Fall is here, and millions of bird species around the world have taken to the night skies to begin an annual trek over water and land, sometimes for days non-stop, to get from one place on the globe to another. But why? Join natural science illustrator Sandy McDermott and science education consultant Lornie Bullerwell as they explore the ecological significance of bird migration during BioNook's latest session of After School Science Club for middle and high school students, Birds on the Move: The Art of Migration.
Learn all about osmosis — the movement of solvent molecules across semipermeable membranes from higher to lower solute concentrations — using gummy bears as a test subject.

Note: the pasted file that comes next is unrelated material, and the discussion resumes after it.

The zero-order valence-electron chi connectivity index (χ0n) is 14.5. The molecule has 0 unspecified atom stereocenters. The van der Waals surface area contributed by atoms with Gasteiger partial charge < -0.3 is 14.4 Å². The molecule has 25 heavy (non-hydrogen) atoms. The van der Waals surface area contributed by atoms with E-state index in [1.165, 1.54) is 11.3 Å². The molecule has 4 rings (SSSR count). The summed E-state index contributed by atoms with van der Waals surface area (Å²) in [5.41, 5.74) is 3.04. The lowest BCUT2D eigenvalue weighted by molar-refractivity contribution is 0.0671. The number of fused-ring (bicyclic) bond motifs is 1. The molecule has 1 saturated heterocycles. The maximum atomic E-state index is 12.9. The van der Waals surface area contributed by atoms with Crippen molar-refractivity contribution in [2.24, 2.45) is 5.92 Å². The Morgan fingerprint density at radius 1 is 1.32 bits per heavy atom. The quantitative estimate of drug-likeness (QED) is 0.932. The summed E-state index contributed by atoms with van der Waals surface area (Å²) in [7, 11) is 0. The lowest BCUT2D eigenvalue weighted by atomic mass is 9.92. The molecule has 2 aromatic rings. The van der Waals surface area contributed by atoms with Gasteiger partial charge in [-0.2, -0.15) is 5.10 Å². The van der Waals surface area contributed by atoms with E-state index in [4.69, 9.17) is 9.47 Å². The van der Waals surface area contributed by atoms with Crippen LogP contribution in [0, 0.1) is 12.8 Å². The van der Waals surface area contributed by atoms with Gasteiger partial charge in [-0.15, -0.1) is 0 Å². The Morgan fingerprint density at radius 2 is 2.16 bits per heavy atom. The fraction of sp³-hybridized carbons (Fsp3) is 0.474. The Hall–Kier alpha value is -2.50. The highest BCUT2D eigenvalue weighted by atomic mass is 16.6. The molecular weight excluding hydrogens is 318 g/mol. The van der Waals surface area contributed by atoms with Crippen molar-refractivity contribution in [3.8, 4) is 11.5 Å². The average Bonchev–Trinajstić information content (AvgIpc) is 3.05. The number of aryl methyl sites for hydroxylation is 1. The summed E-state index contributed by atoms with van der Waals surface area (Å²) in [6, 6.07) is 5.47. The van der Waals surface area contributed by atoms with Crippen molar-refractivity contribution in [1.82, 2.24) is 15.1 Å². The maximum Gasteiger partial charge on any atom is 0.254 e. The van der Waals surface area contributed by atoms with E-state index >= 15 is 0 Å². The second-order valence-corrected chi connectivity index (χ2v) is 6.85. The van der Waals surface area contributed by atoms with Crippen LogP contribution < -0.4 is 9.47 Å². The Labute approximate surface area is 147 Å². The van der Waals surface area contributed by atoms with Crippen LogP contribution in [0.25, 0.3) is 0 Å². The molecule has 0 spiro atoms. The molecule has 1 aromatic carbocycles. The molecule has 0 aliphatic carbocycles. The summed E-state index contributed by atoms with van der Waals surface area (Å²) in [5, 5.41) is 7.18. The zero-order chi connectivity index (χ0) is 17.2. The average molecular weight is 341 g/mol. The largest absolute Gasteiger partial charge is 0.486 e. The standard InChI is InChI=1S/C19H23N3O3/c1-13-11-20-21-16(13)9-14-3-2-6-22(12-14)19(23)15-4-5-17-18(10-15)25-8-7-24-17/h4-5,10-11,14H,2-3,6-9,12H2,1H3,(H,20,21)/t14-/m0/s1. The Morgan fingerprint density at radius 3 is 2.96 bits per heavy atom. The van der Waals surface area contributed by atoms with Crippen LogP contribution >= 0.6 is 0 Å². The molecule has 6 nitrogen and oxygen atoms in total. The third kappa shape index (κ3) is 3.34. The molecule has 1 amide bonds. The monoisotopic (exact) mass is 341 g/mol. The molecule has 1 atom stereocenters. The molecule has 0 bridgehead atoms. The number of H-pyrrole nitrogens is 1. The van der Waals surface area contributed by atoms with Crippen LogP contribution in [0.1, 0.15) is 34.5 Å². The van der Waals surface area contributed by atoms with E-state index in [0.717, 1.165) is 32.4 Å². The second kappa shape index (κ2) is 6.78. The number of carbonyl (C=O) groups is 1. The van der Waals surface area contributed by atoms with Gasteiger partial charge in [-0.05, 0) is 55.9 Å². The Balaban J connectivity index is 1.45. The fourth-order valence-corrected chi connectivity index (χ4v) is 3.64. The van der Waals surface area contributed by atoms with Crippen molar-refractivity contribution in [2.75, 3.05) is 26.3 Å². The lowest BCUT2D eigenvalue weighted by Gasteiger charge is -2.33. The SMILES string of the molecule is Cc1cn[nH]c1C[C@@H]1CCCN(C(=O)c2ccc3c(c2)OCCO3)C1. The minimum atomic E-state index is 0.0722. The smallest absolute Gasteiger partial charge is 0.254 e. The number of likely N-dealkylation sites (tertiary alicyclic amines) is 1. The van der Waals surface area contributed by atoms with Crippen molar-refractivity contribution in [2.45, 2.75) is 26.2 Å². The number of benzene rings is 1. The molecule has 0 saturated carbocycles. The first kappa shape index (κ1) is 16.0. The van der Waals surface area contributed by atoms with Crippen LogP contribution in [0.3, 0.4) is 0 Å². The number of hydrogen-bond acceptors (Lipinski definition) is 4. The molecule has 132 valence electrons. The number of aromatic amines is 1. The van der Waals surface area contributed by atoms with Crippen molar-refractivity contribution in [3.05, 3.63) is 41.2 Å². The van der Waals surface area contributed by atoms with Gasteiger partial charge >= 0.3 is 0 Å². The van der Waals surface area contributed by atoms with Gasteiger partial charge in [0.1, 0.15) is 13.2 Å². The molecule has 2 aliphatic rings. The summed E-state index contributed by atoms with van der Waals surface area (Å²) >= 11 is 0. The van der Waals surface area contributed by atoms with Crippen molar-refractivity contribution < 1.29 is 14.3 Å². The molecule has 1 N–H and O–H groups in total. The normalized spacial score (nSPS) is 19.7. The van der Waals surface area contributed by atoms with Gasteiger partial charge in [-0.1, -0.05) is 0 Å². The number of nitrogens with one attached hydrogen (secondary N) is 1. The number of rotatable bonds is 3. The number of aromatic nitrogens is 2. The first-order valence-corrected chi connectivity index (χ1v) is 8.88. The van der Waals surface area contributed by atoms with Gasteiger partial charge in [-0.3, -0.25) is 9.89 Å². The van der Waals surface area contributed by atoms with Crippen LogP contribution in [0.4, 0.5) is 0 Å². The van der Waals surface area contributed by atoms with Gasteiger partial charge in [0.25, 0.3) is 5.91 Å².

Join Thomas Cooke, Postdoctoral Fellow in Peter Reddien’s lab at Whitehead Institute in a planaria dissection. He explains how, in some species, certain organs can restart their developmental programs after cells are lost or injured in order to regrow their missing parts. This type of regeneration research can help us understand how bodies develop and may contribute to the field of regenerative medicine.
Audience level: middle and high school
Take a glimpse into the inner workings of a bustling greenhouse facility with Rebecca Povilus, Postdoctoral Fellow, in Mary Gehring’s lab at Whitehead Institute. Follow Rebecca through the greenhouse as she explains how the tiny water lily, Nymphaea thermarum, is being used to better understand the evolutionary history of flowering plants.
This video was created in conjunction with Whitehead Institute’s Annual Spring Lecture Series for High School Students.